You may ask, how could tape of all things help young Pre-K students (ages 2 to 5) with developing fine motor skills? Believe it or not, the amazing properties of tape (color, cleanliness, move-ability) make it the perfect tool for developing young children’s gross and fine motor skills!
What Motor Skills do Pre-K Students Need to Develop?
The development of the mind-muscle connection is very complex. It’s extremely important for young children to develop both their “big” muscle skills and their “small” muscle skills to set them up for success in the classroom and beyond!
Gross motor skills are those which require whole body movement, using the bigger muscles of the body to perform everyday functions, such as standing and walking, running and jumping, and even sitting upright. They also include hand-eye coordination skills (like throwing, catching, kicking), as well as riding a bike or a scooter.
Fine motor skills, on the other hand, involve the engagement of small muscles in very deliberate (“fine”) movements, usually involving hands and fingers in coordination with the eyes. Developing fine motor skills requires a lot of practice. Without fine motor skills, a young child will struggle with movements that come naturally to an older person, like using a pencil, using scissors, tying their shoes, and many other important daily activities.
How can Pro Tapes? Products Help Develop Motor Skills?
Believe it or not, Pro Tapes? tape products make excellent tools in evolving these essential life skills.
Tearing tape to the right size and shape, cutting with a scissor, and peeling off the liner on double-sided products (like UGlu?) can all help with a student’s fine motor skills development.
There are also many tape-based activities that engage student’s gross motor skills in a fun (and organized) way! You can stick tape down just about everywhere – which means you can make race tracks, number activities and many other kinds of games on the fly.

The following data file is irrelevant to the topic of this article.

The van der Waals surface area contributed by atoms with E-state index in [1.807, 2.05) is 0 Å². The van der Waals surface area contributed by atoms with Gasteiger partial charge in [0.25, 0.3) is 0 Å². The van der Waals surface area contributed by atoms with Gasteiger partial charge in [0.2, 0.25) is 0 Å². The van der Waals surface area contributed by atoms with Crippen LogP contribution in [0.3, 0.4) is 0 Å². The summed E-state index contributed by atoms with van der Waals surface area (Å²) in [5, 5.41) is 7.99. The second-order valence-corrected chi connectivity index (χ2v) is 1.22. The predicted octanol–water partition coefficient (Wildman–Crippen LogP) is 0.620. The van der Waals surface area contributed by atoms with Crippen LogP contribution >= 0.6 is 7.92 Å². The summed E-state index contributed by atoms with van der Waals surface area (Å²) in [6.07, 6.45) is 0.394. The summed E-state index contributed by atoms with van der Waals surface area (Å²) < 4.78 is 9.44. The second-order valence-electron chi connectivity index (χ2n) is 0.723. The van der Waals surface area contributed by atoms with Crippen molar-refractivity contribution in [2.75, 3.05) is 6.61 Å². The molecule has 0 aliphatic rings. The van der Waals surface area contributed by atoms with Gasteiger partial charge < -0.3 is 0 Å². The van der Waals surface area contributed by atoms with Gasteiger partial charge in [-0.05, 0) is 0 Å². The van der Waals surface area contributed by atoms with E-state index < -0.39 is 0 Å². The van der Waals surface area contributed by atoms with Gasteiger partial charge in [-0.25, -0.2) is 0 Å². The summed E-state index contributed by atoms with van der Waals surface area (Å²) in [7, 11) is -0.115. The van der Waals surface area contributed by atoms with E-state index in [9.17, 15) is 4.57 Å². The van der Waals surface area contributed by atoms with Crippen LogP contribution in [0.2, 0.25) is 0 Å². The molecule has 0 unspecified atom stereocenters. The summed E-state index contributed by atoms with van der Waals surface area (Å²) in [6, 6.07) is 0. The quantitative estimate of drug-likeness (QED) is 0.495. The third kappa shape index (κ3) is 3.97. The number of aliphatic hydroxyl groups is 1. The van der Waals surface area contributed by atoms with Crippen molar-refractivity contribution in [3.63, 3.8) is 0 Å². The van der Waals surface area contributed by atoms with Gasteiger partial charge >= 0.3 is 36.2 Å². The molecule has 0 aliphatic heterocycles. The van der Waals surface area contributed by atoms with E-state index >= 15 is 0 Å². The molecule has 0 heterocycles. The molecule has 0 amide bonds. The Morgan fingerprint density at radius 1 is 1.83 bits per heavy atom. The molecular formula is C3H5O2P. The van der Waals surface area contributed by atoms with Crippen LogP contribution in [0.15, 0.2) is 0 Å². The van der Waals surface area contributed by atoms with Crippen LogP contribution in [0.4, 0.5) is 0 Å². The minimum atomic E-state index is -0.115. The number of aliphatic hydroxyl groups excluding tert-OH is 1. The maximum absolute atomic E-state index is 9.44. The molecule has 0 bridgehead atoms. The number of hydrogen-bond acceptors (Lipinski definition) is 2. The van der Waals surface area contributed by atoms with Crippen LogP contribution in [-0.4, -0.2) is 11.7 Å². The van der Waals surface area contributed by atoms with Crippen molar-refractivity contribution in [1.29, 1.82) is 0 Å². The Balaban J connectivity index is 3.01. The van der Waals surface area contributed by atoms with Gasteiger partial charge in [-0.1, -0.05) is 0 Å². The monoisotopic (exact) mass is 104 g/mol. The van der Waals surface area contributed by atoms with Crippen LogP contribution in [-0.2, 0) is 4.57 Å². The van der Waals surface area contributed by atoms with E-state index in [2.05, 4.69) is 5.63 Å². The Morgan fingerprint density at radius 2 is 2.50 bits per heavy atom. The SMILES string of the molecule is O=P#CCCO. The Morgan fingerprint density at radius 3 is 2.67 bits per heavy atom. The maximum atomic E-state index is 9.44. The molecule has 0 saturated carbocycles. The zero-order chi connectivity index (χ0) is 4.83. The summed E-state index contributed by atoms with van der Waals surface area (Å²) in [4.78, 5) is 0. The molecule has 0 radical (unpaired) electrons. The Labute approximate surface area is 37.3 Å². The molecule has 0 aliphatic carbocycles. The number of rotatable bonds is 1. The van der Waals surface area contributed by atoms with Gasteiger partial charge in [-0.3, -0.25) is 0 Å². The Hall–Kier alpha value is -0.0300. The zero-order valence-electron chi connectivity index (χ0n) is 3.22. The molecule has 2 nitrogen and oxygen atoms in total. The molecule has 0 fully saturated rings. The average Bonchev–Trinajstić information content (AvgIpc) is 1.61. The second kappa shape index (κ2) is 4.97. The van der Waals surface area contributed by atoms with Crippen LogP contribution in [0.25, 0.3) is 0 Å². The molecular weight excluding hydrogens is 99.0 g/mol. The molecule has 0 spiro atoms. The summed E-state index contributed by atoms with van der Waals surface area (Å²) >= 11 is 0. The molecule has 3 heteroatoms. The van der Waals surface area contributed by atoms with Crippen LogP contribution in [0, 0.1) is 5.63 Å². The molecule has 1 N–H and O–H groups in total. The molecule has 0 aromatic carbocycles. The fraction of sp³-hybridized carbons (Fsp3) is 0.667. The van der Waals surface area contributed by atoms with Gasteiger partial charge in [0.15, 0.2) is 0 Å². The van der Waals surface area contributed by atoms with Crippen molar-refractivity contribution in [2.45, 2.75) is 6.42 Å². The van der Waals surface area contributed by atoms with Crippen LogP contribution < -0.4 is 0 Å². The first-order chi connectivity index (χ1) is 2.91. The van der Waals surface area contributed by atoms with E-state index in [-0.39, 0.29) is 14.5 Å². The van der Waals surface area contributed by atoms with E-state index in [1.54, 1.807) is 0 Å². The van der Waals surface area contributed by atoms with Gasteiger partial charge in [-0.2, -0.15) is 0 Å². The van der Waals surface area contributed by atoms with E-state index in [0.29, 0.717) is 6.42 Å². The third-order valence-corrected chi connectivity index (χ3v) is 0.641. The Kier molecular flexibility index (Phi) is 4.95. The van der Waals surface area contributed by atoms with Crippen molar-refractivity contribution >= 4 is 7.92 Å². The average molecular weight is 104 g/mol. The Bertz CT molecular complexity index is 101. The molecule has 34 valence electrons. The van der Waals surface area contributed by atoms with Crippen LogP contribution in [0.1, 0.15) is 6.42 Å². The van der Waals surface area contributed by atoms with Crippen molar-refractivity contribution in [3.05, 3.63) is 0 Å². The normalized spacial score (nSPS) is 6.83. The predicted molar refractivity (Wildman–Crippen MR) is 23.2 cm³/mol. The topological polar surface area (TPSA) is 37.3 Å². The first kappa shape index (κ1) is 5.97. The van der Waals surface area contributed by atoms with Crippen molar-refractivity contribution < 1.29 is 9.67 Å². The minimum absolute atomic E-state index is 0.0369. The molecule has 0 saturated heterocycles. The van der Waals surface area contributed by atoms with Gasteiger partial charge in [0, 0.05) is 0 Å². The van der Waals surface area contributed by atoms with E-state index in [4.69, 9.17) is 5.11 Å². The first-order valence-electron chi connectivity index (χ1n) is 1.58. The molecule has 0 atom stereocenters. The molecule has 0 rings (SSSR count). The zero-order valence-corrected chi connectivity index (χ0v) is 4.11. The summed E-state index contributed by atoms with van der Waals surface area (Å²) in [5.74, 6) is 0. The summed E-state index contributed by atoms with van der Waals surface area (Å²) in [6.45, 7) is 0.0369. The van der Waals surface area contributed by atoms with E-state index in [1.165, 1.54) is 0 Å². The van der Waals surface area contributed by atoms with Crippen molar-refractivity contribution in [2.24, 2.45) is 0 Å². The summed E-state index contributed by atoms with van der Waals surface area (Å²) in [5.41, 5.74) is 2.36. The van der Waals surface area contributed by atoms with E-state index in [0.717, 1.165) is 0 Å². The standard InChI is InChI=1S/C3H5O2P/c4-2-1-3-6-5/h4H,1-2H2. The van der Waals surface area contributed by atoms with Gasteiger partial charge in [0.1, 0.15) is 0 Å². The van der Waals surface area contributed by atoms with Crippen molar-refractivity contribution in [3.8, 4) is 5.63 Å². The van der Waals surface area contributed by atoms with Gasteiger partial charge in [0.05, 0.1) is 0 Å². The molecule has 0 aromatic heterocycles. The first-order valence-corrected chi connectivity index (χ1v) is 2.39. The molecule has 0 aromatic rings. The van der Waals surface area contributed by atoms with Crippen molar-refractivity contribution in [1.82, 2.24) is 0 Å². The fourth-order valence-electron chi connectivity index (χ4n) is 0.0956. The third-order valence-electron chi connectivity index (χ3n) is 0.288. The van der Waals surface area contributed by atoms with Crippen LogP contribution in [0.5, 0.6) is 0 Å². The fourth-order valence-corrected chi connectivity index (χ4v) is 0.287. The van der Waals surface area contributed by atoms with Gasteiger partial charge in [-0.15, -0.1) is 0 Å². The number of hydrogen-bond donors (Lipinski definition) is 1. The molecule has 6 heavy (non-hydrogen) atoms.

Let’s dig a little deeper into the unique characteristics of tape that make it ideal for use in the classroom (and at home!), especially when you’re working with students as young as two to five years old.
1) Tape is Colorful!
It’s the first thing that any child will notice: tape comes in all kinds of colors! Just think back to the excitement of being given a big box of crayons to draw with. All of the colors options seemed dazzling!
Our tapes come in a fantastic range of colors:
- Pro? 46 Crepe Paper Tape comes in 12 colors
- Pro? Artist Tape comes in 11 colors (including 4 bright fluorescents that kids love)
- Pro? Pocket Spike Stacks have 5 bright fluorescent colors (plus, these rolls are kid-sized!)
While children obviously love colorful tape, educators love it too!
Our colorful tapes create the perfect educational opportunity for teaching young students about colors, shapes, names, numbers, and more.
Take this quick & easy project from Emma of Mummy Mummy Mum Blog for example. You can have students organize toys by their colors, and use tape to block off each category.
Bonus points for making different shapes out of tape for each color, too! There’s so many ways to customize this project to fit the lesson of the day!
2) Our Tapes Are Easy to Apply
Each of the tapes we’re featuring in this blog are easy for little fingers to unwind. Pro? 46, Pro? Artist, and Pro? Pocket Spike Stacks are made of soft backing materials (that is, the non-sticky part of the tape) and slightly less aggressive -but still strong for the job!- adhesives, which combined make the experience of peeling and ripping the tape easier.
3) Tape Cleans up Easily, and Leaves No Mess Behind!
If you feel like skipping the mess of paints and glues, tape is a great way to go! Our tapes stick to almost any surface, and they remove from most surfaces just as easily – without leaving behind sticky residues!
You can put tape down on your floors, walls, tables, desks, chairs – almost anywhere- without worrying about permanent damage to those surfaces.